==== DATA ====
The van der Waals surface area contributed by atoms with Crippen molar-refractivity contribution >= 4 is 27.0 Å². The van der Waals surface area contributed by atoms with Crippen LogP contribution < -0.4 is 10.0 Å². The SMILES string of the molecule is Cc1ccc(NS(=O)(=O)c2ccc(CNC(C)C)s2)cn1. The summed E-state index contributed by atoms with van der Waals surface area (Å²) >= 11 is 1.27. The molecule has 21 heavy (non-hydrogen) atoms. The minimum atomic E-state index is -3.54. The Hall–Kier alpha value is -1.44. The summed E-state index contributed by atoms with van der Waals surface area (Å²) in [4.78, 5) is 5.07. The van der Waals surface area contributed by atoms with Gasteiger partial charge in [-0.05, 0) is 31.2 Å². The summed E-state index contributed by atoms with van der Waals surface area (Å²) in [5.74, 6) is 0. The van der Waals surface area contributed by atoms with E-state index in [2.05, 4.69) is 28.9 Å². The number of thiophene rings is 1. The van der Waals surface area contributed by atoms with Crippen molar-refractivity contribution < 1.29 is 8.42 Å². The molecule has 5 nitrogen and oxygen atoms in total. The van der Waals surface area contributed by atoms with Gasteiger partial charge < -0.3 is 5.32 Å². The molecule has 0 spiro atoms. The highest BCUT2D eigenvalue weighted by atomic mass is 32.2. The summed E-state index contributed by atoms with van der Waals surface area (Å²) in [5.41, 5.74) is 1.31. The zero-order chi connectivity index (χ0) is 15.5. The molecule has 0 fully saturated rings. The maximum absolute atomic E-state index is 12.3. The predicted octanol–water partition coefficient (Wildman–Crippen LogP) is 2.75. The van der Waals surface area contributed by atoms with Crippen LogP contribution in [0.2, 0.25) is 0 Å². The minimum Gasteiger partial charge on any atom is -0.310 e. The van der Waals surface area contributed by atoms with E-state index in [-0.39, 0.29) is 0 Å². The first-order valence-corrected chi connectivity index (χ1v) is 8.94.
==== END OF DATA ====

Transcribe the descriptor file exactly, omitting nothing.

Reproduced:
The van der Waals surface area contributed by atoms with Crippen molar-refractivity contribution >= 4 is 27.0 Å². The van der Waals surface area contributed by atoms with Crippen LogP contribution < -0.4 is 10.0 Å². The SMILES string of the molecule is Cc1ccc(NS(=O)(=O)c2ccc(CNC(C)C)s2)cn1. The summed E-state index contributed by atoms with van der Waals surface area (Å²) >= 11 is 1.27. The molecule has 21 heavy (non-hydrogen) atoms. The minimum atomic E-state index is -3.54. The Hall–Kier alpha value is -1.44. The summed E-state index contributed by atoms with van der Waals surface area (Å²) in [4.78, 5) is 5.07. The van der Waals surface area contributed by atoms with Gasteiger partial charge in [-0.05, 0) is 31.2 Å². The summed E-state index contributed by atoms with van der Waals surface area (Å²) in [5.74, 6) is 0. The van der Waals surface area contributed by atoms with E-state index in [2.05, 4.69) is 28.9 Å². The number of thiophene rings is 1. The van der Waals surface area contributed by atoms with Crippen molar-refractivity contribution < 1.29 is 8.42 Å². The molecule has 5 nitrogen and oxygen atoms in total. The van der Waals surface area contributed by atoms with Gasteiger partial charge < -0.3 is 5.32 Å². The molecule has 0 spiro atoms. The highest BCUT2D eigenvalue weighted by atomic mass is 32.2. The summed E-state index contributed by atoms with van der Waals surface area (Å²) in [5.41, 5.74) is 1.31. The zero-order chi connectivity index (χ0) is 15.5. The molecule has 0 fully saturated rings. The maximum absolute atomic E-state index is 12.3. The predicted octanol–water partition coefficient (Wildman–Crippen LogP) is 2.75. The van der Waals surface area contributed by atoms with Crippen LogP contribution in [0.2, 0.25) is 0 Å². The minimum Gasteiger partial charge on any atom is -0.310 e. The van der Waals surface area contributed by atoms with E-state index in [-0.39, 0.29) is 0 Å². The first-order valence-corrected chi connectivity index (χ1v) is 8.94.